– Bring snacks! Refer back to the previous point about being so hungry : ) On that note, your tastebuds may completely change postpartum. Mine have with both kids. I craved very specific things before birth, and then after I wanted totally different things.

– I brought my own pillows and a giant beach towel. Hospitals have small towels and hospitals are cold, so bring a big towel. Be sure your pillows are in a case other than white so the hospital doesn’t mistake them for theirs.

– Don’t commit to visitors in the hospital until after baby comes as you may not be up for it! We had Grace, my mom, Rhiannon, and a couple friends stop by. That was plenty.

– Bring a sleep mask and ear plugs. For real. Just do it. Nap when you can in the hospital.

Postpartum recovery in a hospital is different for everyone, but we knew from previous experience that we wanted to be discharged as soon as possible. All those nighttime nurse visits and hospital personnel and lactation consultants and a photographer selling newborn sessions and various non-medical things can leave you weary. So, we prayed that God would let us just stay one night and then go home. He answered. We did all the things—testing and more testing, blood samples, birth certificate–and went home after 24 hours. This was taken right when we arrived home from the hospital. I was so happy to be home!

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Maternity leave: I naively thought I wouldn’t need much maternity leave. I don’t know what made me think this! I think I even said to Emily at one point that I might just take a few days. !?!???  Apparently, it’s easy to forget how hard the early days are with a baby. The week after J was born, I came to my senses and knew I would need as much as possible. We changed the work schedule here (our office is the second story of our house) so the ladies were here minimally in the first weeks, and I changed my email auto reply. I followed Nancy’s example and decided to not answer business email for the entirety of my 12 week leave. It gets deleted unless it’s from my team or something urgent. I’m on maternity leave until November and then on “book leave” after that to write book 2, which is due February 1. And then… on maternity leave again for our adoption that will, Lord willing, happen shortly after. So, my inbox won’t be getting a lot of attention for the next 6-8 months!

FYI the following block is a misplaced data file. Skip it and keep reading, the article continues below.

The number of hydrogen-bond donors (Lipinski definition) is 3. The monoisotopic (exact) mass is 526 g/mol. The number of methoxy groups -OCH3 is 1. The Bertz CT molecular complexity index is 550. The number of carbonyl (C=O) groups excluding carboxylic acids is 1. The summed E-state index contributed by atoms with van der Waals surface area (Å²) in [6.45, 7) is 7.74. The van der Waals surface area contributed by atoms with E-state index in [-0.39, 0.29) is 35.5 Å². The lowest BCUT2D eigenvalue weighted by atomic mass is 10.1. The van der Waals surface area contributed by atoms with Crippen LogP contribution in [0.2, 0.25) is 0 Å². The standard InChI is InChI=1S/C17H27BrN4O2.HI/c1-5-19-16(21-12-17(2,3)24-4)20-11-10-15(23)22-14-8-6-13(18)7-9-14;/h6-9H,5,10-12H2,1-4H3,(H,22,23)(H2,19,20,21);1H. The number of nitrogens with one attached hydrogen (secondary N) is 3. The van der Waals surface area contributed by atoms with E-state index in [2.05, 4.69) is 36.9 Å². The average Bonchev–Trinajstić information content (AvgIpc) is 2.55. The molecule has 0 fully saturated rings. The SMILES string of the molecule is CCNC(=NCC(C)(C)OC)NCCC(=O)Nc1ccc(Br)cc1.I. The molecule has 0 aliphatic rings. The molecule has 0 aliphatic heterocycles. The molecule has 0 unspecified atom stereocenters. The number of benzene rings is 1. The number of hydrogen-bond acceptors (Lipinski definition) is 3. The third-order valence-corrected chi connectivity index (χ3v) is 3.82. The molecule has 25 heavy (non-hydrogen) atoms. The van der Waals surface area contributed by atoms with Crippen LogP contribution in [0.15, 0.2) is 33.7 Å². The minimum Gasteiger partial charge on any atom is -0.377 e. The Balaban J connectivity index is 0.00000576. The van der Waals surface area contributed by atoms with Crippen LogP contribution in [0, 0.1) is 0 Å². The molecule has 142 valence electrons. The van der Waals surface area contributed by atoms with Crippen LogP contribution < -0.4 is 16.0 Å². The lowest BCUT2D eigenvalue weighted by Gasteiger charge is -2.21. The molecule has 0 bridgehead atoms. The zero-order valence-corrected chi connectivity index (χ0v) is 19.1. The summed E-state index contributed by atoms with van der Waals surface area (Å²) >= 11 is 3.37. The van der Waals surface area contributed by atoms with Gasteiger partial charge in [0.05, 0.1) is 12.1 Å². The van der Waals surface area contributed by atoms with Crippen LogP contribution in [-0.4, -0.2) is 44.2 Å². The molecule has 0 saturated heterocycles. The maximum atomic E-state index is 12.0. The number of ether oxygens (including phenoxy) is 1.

Social media: Along with this, I intentionally decided to delete the social media apps on my phone. It’s too easy to scroll through mindlessly when you are exhausted, and all that scrolling somehow leaves you more unsettled, so I have chosen to read a book or pray instead. This is good for me and my family, so it hasn’t been hard to do. Selfishly, I want to delete my accounts altogether. But, I feel that the Lord has purposed them for something. I don’t know exactly what yet. I’m still praying on it all.

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On to physical recovery at home!

Sleep: First, (and please don’t tune this advice out because you have heard it before) sleep when the baby sleeps. Get help from friends to watch your older child if you have one. Ask someone else to load the dishwasher. Be humble and ask for help so you can sleep. Now, this advice is coming from someone who did none of these things the first time around. And if you remember what my doc said to me about my postpartum depression with Grace, it rhymes with sheep. This was hard for me to do this time but I knew it would affect everything else. So, I would let grandma or a friend or Rhiannon take Grace out somewhere and I attempted to nap. I’m not a very skilled napper but earplugs, a sleep mask, letting J nap right next to me, and a lot of prayer helped. Even if I didn’t actually fall asleep (happened often), laying down to let my body rest for a few minutes was good. Do whatever you can to rest when baby rests during the day.

Diastasis NOT rectified: This time around, I have diastasis recti (abdominal separation). This is caused by the stretching of my abs during pregnancy and also likely because I did zero abdominal exercises for the last four years before I had J. The former personal trainer in me is hanging her head low on that one. So, I still look pregnant. I am currently wearing an abdominal binder and waiting to see if this heals.